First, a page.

Today we honor St. Benedict whose monasteries kept holiness alive for fifteen hundred years.

Friday, 7/11/14

Today the Church honors St. Benedict whose Benedictine monasteries kept the Church alive through the Dark Ages. Benedict was born north of Rome in 480, a time when Roman civilization had crumbled before barbarian invasions. Growing up a happy boy, in his twenties Benedict  became disgusted with the low life of his companions. That had him fleeing to a cave east of Rome at a desolate area known as Subiaco.

Securing a two-hundred year-old account of the life of St. Anthony who had fled corruption to find God in the Egyptian desert, Benedict took up Anthony’s practice of chanting the Psalms at fixed hours of the days. As had been the case with Anthony, Benedict drew other young men to join in his prayer life.

Benedict was in his late twenties when he got word that his uncle had left him many acres on the high slopes of Monte Casino south of Rome. Although there is no reliable documentation of the event, the founding of Monte Casino’s Abbey is put at 510 A.D.  That is curious because that was the year that St. Finnian founded the great Irish monastery at Clonard in Co. Meath.

With there having been no communication between Ireland and Italy, Benedictine and Finnian were unaware of each other. Still, it can be interesting now to compare their contributions to the world.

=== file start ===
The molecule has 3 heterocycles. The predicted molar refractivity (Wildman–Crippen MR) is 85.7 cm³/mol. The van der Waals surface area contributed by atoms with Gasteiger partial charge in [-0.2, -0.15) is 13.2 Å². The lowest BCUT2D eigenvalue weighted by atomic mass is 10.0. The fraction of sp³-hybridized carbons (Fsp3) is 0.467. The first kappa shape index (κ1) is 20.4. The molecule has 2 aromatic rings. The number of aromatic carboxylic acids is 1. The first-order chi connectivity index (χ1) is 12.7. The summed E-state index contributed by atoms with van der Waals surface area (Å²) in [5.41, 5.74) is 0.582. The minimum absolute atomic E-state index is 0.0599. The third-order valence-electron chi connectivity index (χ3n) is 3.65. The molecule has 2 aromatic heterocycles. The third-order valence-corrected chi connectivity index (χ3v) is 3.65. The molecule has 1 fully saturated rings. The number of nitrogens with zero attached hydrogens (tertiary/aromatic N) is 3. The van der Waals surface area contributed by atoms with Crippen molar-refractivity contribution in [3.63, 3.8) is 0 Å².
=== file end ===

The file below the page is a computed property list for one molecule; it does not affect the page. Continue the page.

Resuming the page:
We are indebted to Finnian for two achievements. First, he had gathered a great trove of copies of ancient literature and Bible texts which his monks saved for us by laboriously copying them over and over through the centuries. Secondly, his disciples from Clonard went out through Britain and northern Europe, restoring Catholicism to a pagan world.

St. Benedict’s contribution, though of a less spectacular sort, was more enduring. While the Irish monks had kept up St. Anthony of Egypt’s practices of severe penances aimed at bringing their bodies under subjection to their souls, Benedict put such practices aside. His rule of monastic life kept to the Roman conviction that healthy souls could only be maintained when they are accompanied by healthy bodies. St. Benedict’s rule for healthy monastic life is still followed with good effect today. 

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